|The view Sophia gets from the top! (Photo:B.R. Marshall)|
Once again, we hired a room in Hereford's Courtyard theatre, and each of the seven writers who took part submitted ten pages of their current work–in–progress. Mine's a romantic thriller, but I can't settle on a name. The working title has been both The Barrow Wake and Bright Danger, but I forgot to ask the working party which one they preferred! I'm now toying with the idea of Tasting The Peach as the title, since heroine Sophia, is part of a witness protection scheme.
As Chapter One opens, Sophia Hope is being hassled by a man originally detailed to protect her. He's the secretive new boss of damaged hero Josh, who is prepared to break the rules to expose him. Josh turned to law-enforcement after a tragedy in his turbulent past, but Sophia turns out to be more dangerous to Josh's peace of mind than any murderer...
‘...and I love TV, but I don’t want to watch it every day!’ Sophia called back over her shoulder as she put on a spurt.
Would this guy never take the hint? It felt like she’d been trying to get away from him all her life. In a way, she had. She’d moved here to get away from it all and start a new, blame-free existence from scratch. Despite everything, he’d refused every instruction, kind word and firm refusal. As her determination increased, so did his puppyish adoration. What was wrong with the man? He stuck to her like human chewing gum. Sophia was running out of options.
The time’s coming when I’ll have to get nasty, she thought. Really nasty.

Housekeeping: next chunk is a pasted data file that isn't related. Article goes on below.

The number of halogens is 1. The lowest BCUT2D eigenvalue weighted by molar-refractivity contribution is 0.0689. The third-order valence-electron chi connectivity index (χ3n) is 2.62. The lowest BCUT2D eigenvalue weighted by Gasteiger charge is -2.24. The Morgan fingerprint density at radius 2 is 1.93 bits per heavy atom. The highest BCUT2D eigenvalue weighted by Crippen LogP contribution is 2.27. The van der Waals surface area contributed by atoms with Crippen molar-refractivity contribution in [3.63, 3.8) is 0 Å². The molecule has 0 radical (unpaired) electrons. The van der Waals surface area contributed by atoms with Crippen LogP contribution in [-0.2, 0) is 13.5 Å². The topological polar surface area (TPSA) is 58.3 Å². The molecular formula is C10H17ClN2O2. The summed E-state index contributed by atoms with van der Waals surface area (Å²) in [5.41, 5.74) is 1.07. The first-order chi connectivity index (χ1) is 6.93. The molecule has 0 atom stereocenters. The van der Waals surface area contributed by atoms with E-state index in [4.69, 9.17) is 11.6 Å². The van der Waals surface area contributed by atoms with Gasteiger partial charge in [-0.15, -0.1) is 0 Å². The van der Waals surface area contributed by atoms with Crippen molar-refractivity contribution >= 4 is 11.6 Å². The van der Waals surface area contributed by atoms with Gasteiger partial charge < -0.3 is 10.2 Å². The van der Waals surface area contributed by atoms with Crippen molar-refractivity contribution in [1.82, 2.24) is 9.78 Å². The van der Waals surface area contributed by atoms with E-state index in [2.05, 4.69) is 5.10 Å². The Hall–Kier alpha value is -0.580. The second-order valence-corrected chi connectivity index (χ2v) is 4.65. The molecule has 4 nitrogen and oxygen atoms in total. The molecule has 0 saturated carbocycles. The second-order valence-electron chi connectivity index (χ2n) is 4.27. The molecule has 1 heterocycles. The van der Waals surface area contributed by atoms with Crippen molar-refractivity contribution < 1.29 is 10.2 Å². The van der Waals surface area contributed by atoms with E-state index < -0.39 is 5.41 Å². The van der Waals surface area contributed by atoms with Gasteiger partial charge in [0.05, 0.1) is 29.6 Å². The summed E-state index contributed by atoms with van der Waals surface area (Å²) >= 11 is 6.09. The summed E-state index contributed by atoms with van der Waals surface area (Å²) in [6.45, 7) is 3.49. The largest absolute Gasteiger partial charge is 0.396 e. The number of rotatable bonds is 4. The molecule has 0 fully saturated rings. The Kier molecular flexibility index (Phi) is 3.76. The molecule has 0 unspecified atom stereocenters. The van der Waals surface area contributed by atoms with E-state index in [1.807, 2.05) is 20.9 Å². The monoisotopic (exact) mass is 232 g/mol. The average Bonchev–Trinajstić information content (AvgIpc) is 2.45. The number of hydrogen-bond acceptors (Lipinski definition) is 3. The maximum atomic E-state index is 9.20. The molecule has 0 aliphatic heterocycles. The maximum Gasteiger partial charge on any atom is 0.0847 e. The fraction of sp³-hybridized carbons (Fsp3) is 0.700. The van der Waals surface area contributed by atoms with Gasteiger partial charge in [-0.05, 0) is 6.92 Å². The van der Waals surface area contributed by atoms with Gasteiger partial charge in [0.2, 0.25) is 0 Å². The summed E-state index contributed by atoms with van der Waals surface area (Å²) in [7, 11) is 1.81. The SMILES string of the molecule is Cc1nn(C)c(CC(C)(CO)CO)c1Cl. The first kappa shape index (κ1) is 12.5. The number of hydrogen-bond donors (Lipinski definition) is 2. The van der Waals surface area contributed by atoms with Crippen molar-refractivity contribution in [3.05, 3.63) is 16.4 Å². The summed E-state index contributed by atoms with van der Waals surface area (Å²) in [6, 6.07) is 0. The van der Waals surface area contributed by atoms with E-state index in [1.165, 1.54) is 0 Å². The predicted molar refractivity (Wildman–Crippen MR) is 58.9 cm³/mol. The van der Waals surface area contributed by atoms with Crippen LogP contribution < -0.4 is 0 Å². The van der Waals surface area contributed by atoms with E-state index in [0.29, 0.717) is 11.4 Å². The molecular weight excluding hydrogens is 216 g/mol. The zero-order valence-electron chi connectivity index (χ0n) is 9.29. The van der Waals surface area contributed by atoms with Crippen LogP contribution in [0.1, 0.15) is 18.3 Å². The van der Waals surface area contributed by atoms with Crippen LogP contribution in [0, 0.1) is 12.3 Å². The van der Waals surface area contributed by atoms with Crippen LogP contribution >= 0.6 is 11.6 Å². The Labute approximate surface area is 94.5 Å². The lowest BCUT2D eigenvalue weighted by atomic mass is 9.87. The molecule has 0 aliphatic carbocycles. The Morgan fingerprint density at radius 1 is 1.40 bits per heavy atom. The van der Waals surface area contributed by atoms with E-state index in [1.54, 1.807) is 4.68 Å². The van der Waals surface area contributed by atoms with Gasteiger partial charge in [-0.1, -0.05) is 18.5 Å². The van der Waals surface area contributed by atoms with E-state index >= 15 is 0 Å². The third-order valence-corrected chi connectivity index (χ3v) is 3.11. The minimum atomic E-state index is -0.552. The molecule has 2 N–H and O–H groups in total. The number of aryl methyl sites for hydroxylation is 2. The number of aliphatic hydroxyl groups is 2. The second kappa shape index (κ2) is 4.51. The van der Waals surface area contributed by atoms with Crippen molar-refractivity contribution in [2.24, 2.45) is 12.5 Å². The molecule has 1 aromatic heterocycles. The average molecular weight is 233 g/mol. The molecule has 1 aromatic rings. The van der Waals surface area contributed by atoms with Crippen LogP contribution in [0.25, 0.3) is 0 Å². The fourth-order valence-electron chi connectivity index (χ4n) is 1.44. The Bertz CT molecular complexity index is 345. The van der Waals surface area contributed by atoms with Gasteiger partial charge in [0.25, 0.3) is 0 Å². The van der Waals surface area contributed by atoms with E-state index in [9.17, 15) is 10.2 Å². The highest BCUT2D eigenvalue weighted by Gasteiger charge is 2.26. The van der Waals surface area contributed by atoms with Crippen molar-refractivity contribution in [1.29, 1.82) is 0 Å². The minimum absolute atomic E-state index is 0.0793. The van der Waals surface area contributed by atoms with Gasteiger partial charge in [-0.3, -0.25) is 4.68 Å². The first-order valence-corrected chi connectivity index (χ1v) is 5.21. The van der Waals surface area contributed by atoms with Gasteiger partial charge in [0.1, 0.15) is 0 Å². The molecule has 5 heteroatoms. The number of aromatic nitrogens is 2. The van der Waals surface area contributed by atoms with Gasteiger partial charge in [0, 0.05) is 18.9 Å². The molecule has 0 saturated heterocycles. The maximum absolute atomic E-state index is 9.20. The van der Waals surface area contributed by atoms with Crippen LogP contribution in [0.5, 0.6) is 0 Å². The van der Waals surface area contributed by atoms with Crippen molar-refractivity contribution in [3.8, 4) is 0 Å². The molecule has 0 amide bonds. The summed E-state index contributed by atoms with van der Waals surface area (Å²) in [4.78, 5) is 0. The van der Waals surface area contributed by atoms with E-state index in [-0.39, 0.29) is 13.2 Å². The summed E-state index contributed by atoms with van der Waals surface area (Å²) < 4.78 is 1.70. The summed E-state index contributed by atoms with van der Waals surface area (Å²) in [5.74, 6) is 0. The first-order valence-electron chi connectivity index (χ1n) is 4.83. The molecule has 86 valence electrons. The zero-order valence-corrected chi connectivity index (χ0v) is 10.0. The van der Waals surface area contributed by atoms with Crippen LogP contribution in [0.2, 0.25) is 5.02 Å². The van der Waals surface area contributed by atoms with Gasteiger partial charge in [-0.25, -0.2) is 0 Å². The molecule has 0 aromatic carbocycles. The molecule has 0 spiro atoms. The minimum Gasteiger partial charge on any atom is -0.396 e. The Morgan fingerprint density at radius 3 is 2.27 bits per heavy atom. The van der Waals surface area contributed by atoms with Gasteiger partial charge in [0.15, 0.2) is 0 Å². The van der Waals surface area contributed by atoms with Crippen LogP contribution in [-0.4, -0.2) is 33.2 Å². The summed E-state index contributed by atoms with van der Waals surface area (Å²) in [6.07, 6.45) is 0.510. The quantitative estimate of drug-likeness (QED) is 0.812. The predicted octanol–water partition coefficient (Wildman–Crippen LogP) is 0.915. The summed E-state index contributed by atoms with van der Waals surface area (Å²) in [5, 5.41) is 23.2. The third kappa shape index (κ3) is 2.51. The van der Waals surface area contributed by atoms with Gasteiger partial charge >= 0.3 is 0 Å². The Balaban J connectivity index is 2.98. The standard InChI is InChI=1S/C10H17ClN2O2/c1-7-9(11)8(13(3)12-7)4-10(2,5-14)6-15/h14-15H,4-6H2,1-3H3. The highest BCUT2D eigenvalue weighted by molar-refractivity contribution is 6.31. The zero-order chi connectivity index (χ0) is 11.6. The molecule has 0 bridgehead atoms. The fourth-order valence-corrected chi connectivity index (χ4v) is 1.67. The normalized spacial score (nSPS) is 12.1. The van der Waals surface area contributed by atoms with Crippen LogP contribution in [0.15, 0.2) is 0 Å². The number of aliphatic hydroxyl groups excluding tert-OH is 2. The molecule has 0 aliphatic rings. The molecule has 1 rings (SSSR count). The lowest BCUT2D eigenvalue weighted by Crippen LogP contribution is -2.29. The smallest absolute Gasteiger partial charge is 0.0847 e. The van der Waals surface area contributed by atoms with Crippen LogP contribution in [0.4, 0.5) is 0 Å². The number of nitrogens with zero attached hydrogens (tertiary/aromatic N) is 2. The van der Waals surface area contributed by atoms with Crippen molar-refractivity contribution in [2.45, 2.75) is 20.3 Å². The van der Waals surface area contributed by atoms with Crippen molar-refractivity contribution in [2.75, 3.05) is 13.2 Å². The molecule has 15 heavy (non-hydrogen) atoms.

The track ahead of her was a bony limestone spine, rising almost vertically. Kicking on, she outpaced him. Scrabbling forward she almost fell, clawing at the path in a fever of excitement. She was getting away from her unwanted minder, leaving him for dead.
The cold, clean air burned her face. She dragged it in like vodka.
‘I’m serious!’ His voice rose from some way below her, as insubstantial as cigarette smoke.
Sophia stopped, stuck her hands on her hips and screwed round to confront him again.
Every day, something always managed to stop her sprinting for the summit. Today it was this–this fawning fruit-loop. He was still ten yards behind, and wheezing like an asthmatic ferret. She found it too painful to watch him labour up the slope, so she raised her head and scanned the horizon instead. It was a perfect morning. The atmosphere was gin-clear from here to Hay Bluff, sixty miles away.
I could run all the way there and be back before this loser’s caught his breath, she thought.
This was a day to feel the lust for life powering through your veins. A life that was too short for promises. Sophia wanted to get on.
She dropped her gaze again, meaning to confront him. It snagged on the city, down in the vale. From here, the confusion of tiny buildings was a dark smudge on the countryside. It was a necessary evil–as vital, ugly and inescapable as the feelings locked away inside her. She glanced at her feet. When she pivoted, her trainers had inscribed perfect circles in the damp grey grit. Down in the city, the heaving mass of humanity would soon be climbing on to the treadmill of another new day, getting ready to run around in the same old circles, in the same old way.
She pursed her lips. Digging her toes into the ground she scuffed hard, destroying the neat marks.
‘You’re beautiful,’ he gasped.
‘I’m trouble, you mean,’ she ground away at the divots with her toes and heels, ‘especially for a man like you. If you think I’m falling for that old line, forget it. It’s only the thrill of the forbidden you’re finding beautiful.’
‘How many times do I have to tell you?’ He caught her by the arm. The action narrowed her eyes to searchlights. Releasing her, he flung his hands up in a gesture of peace.
‘Nobody,’ she said in a low voice, ‘does that to me.’
Christina Hollis writes both contemporary and historical fiction - when she isn't cooking, gardening or beekeeping. You can catch up with her at http://www.christinahollis.blogspot.com, on Twitter and Facebook, and see a full list of her published books at http://www.christinahollis.com